As Joe Biden condemns Julian Assange as a “high-tech terrorist” and affirms that officials in the US Justice Department were actively exploring ways to prosecute Assange, some of the country’s media organizations have been issuing statements in wary opposition.
The US media reaction is well outlined by Glenn Greenwald’s December 14th article, ‘Attempts to prosecute WikiLeaks endanger press freedoms’ and was followed up today by a deferential and roundabout article in the NYTimes which eventually concludes:
It is not necessary for America to erect a Chinese-style “Great Firewall” to filter out government criticism; if Mr. Assange were prosecuted, would-be whistleblowers and news tipsters would have to think twice before taking action.
That would be bad news for American journalism …
In the WikiLeaks saga, other commentators have elevated the stakes further, describing the cable dump, the bellicose official response and the juvenile efforts by hackers sympathetic to WikiLeaks as the opening salvoes of a long-awaited cyberwar.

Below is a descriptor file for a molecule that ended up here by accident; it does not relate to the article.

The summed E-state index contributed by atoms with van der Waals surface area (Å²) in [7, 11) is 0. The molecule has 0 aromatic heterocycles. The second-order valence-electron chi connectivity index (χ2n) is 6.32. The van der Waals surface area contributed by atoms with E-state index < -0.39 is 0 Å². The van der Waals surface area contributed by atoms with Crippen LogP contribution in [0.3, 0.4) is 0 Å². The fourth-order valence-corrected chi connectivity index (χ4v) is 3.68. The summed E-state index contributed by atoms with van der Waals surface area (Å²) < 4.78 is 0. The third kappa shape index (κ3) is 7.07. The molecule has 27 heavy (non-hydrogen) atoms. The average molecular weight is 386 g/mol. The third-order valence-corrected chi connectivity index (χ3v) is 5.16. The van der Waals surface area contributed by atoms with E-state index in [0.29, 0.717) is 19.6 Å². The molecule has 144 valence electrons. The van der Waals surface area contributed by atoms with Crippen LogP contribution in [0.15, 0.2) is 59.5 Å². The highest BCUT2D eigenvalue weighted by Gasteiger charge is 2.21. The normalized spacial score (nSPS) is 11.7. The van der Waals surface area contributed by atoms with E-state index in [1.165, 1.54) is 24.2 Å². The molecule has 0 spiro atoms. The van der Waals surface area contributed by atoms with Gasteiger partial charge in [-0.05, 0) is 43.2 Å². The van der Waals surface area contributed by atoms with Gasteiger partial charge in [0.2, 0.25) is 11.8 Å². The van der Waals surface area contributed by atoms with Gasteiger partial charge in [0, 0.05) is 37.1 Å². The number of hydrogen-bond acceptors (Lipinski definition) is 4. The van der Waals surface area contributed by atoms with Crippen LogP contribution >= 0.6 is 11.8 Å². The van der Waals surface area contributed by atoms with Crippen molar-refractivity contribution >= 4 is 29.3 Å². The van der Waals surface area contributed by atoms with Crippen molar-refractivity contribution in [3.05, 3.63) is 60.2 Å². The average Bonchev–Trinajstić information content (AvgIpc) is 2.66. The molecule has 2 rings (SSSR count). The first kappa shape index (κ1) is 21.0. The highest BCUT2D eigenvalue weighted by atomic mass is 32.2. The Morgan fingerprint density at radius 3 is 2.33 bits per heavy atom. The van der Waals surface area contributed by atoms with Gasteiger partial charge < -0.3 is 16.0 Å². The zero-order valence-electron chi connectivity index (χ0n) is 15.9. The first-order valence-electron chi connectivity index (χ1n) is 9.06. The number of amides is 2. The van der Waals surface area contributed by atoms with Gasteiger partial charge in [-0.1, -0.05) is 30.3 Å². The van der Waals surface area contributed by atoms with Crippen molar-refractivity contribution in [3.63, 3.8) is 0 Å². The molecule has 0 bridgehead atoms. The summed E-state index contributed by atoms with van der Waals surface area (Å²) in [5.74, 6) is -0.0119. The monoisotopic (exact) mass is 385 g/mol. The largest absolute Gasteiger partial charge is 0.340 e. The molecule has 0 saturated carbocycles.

Does it really make sense for Washington to escalate? This is one war in which most of the collateral damage would be American.
Internationally, the verdict is much more clear. EFF’s article on December 16th reiterated their own opposition to censorship and their online campaign as well as summarized statements from the following organizations:
• United Nations High Commissioner for Human Rights
• Amnesty International
• Human Rights First
• Reporter without Borders
• Internet Society
• ARTICLE 19
• Human Rights Watch
• The Committee to Protect Journalists